This year will mark Marcel Blanch- de Wilt’s sixth year as a venue operator for the Adelaide Fringe, but his engagement with the festival goes back a lot further than that. “This is my tenth year, which is kind of crazy for my brain but it’s exciting at the same time. I started out in theatre, where I was very much on the fringe of the Fringe. I didn’t know anything about it when I first started, I just knew it was a chance to get on stage and pretend that I was a legitimate artist.”
Since that time, Blanch- de Wilt has gone on to become a recognisable face at the yearly festival. Before his relocation to Sydney he was a regular on the Adelaide comedy circuit, where he could frequently be found on hosting duties at the local comedy spots. His semi-weekly podcast The Loose Five (aka 'Marcel’s Best Friends Club'), currently on an extended hiatus, profiled an impressive list of working comedians from both Adelaide and throughout the country.
Between live tapings of his podcast, and regular billing on comedy nights, Blanch- de Wilt established himself as a performer who could be regularly found on stage come Fringe time. But this year you’ll be most likely to encounter Blanch- de Wilt hovering around the box office at The Producers, where he manages the five room venue space. “There are venue operators that are ghosts, and you’ll pay them money and then never see them again. But I’m there every day from about four or five o’clock till we close at one o’clock.” Not that he particularly minds. “It feels like the best job in the world when you can be in the company of your closest mates at a bar and call it work.”
Blanch- de Wilt started out as a venue operator managing a much smaller space when he took on the one room Harry’s Bar in 2013, which presented a mixture of burlesque, live sketch comedy, and standup. It was from there that he learned the lessons that he’s gone on to apply to the role. “I realised that artists need a venue where the event manager was there for them. They’re the ones that make the atmosphere, and I realised that was the key towards a successful venue: keep the artist happy.” The Producers, which is tucked away on Grenfell Street, just around the corner from The Garden of Unearthly Delights and Gluttony, will play host to an impressive roster of Australian comedians this Fringe, including Alice Fraser, Fran Middleton (The Checkout), Suren Jayemanne (Comedy Next Gen) and Matt Stewart (RAW Winner 2014).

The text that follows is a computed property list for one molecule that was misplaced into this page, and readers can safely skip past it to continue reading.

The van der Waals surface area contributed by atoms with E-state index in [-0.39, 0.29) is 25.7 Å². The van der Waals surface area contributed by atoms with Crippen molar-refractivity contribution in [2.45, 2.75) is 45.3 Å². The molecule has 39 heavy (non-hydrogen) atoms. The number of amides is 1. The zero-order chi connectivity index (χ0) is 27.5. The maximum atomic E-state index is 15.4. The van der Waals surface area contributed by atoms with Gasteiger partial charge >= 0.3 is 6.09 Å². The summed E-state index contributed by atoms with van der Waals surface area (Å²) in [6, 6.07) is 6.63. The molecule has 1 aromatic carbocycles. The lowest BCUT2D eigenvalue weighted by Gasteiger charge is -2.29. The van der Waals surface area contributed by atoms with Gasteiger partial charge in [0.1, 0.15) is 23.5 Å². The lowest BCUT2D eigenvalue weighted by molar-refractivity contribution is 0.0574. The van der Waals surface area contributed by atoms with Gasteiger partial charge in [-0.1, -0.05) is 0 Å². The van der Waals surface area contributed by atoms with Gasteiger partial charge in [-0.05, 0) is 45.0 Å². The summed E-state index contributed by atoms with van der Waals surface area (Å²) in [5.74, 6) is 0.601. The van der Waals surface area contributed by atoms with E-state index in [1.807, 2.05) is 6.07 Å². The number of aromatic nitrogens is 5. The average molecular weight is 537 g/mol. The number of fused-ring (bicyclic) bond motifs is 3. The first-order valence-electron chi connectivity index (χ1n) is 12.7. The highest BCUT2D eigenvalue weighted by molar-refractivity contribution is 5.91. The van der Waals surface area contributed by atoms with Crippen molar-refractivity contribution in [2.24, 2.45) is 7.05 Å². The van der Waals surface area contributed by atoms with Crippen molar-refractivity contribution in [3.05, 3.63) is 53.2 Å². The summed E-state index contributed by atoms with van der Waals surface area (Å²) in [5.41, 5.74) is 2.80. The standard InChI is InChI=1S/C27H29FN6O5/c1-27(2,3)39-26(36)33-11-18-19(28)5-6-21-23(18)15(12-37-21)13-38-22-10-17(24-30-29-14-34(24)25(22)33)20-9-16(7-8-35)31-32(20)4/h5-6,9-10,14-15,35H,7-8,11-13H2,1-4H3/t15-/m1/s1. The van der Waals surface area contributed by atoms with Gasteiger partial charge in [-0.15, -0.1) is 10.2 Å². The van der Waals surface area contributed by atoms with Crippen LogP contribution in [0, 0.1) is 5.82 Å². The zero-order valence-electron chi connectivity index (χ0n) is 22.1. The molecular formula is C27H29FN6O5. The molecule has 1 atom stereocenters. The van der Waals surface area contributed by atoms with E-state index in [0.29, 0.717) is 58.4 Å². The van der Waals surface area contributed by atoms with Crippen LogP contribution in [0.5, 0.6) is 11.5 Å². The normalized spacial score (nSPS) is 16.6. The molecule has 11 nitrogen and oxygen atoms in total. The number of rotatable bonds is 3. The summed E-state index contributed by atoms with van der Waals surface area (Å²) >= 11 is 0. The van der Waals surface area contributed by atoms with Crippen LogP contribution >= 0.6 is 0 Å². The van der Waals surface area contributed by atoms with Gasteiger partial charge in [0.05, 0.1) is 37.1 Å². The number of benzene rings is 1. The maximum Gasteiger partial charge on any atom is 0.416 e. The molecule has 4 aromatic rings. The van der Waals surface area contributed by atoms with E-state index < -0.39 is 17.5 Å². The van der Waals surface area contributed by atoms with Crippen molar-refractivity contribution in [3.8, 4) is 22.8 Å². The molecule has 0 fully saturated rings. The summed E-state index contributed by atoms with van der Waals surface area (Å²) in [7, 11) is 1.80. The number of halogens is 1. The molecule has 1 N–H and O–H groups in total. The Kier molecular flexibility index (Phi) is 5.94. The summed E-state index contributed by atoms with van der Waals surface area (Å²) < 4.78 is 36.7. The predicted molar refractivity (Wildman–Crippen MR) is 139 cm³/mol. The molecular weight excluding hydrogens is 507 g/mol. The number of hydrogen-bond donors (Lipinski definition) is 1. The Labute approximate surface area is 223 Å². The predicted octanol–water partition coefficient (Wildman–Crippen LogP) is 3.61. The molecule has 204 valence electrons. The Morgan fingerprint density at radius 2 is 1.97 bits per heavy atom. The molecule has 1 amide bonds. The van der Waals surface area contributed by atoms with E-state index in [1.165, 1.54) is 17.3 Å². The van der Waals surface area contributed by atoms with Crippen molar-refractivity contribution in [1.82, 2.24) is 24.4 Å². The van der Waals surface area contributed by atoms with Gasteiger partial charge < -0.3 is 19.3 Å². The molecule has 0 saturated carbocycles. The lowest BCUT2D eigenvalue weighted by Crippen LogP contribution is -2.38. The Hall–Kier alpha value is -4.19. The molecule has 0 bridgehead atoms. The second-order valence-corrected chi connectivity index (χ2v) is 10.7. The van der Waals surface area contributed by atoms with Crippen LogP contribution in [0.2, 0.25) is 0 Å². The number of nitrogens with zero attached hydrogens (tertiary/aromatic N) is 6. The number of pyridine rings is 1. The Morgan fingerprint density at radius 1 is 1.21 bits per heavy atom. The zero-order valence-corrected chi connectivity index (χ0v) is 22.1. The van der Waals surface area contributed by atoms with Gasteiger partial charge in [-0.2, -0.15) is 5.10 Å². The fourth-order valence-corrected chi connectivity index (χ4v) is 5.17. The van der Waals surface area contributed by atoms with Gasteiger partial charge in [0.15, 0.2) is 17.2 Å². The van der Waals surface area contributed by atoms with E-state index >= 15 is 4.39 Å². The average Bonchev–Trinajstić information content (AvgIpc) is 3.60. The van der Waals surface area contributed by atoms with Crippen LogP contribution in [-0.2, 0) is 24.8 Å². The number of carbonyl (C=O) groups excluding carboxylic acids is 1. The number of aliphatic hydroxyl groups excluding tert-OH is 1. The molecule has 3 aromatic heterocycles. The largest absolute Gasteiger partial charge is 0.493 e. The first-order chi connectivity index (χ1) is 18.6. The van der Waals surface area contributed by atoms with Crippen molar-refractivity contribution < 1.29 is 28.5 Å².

What makes the venue so appealing for visitors, and keeps artists returning year after year, is the sense of community Blanch- de Wilt has been able to foster there. “I really love those venues that have a bit more of a family vibe, a place where the artists won’t just do their show but they’ll also hang out, they’ll chat to the audience members after the show, they’ll see each other’s shows, they will promote each other’s shows, they’ll get behind each other. That’s what the festival is all about.”
Blanch-de Wilt is based in Sydney these days, where he splits his time performing standup, teaching at NIDA Open, and managing his youth theatre company Disco Turtle Productions. The topic of his move from Adelaide to Sydney is actually the focus of Love + Cordial, the third solo show Blanch- de Wilt has brought to the Adelaide Fringe. “With each show I’m trying to challenge myself. I had done a show about my childhood, bullying, and self-expression, with Death of a Disco Dancer, and I did a show about my wedding and my relationship with my dad in Best Man. So there’s always been a bit of a childhood-centric theme to my shows which I’m really happy about. “Love + Cordial has the least amount of childhood in it. It’s a show about my relationship with my wife, and especially surrounding how we broke up for a year and then got back together.”
When Blanch- de Wilt originally relocated with his then-girlfriend, things didn’t exactly go to plan. “I found Sydney far too intimidating, far too large, rent prices too high, and I just felt a little isolated and ended up running back to Adelaide with my tail between my legs and minus one girlfriend. “In a long-term relationship, most couples might have something that they retrospectively call a break. But if it’s twelve months it’s pretty hard to just call that a ‘break’. This was well and truly a breakup.” The show will obviously play with themes of loneliness and heartbreak, but the story has a happy ending: the couple since tied the knot, and Blanch- de Wilt promises the show won’t be too bleak for audiences. “I think most people walk away from my shows enjoying the silliness, the storytelling, and the inner child elements, and this one will be no exception.”